Impure functions are difficult to test because they rely on direct and indirect input. Test doubles, like those provided by NSubstitute, can be overridden to return the values and verify the behavior you expect.
Writing unit tests for Unity input code is hard because Unity’s Input class is static. In this video I’m going to show you two techniques that’ll make unit testing with Unity’s time and input APIs much easier: The Humble Object Pattern and Depencency Injection.
In this video we’ll be adding Test Data Builders to our test suite. The result will be better unit tests that are maintainable and easy to read.
In this post we’ll be creating a Unity editor window that performs some pretty basic Unity terrain generation using a configurable heightmap texture.
In part 4 we’ll make progress by exposing some state information on the Heart class and chipping away at the implementation of the HeartContainer’s Replenish method.
Unit testing Unity code can pretty challenging at first. But learning how to unit test your game code is a valuable skill that every game developer should have in their toolkit.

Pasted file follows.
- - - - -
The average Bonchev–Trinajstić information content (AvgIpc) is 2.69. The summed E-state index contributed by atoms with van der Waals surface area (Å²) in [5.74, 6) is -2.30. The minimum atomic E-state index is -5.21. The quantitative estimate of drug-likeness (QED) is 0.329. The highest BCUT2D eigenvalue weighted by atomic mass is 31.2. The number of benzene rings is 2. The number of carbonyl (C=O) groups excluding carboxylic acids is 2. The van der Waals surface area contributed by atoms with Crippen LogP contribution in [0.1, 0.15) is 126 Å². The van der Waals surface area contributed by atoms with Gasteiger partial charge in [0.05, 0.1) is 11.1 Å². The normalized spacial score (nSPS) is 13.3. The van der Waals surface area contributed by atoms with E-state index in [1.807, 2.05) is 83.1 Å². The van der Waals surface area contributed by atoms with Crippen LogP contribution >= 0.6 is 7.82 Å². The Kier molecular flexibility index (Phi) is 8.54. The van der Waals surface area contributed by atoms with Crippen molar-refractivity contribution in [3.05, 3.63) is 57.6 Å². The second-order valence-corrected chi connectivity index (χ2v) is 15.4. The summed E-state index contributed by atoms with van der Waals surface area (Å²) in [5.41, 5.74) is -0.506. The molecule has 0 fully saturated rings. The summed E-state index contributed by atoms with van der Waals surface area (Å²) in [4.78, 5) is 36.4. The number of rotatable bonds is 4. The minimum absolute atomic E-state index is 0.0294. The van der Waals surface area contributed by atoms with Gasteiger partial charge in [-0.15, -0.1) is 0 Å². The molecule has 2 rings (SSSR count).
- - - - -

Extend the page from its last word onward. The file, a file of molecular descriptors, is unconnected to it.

Welcome to part 3 of Test-Driven Development in Unity! In this video we’ll look at unit tests with multiple collaborators.
Part two of my Test-Driven Development in Unity in series, where we’ll be implementing a heart based health system much like the one found in the Zelda franchise.
Welcome to the first post in a video series I call Test-Driven Development in Unity. Over the course of this series we will be implementing the Life Gauge from Zelda: Breath of the Wild.
tl;dr – Unit testing business logic builds confidence in your code, fosters change, and supplies a way to passively create documentation.
When you first start unit testing you want to write tests for everything. New applications are easy because you can simply perform test driven development to guide the process. But writing a test suite for a legacy application can be pretty daunting.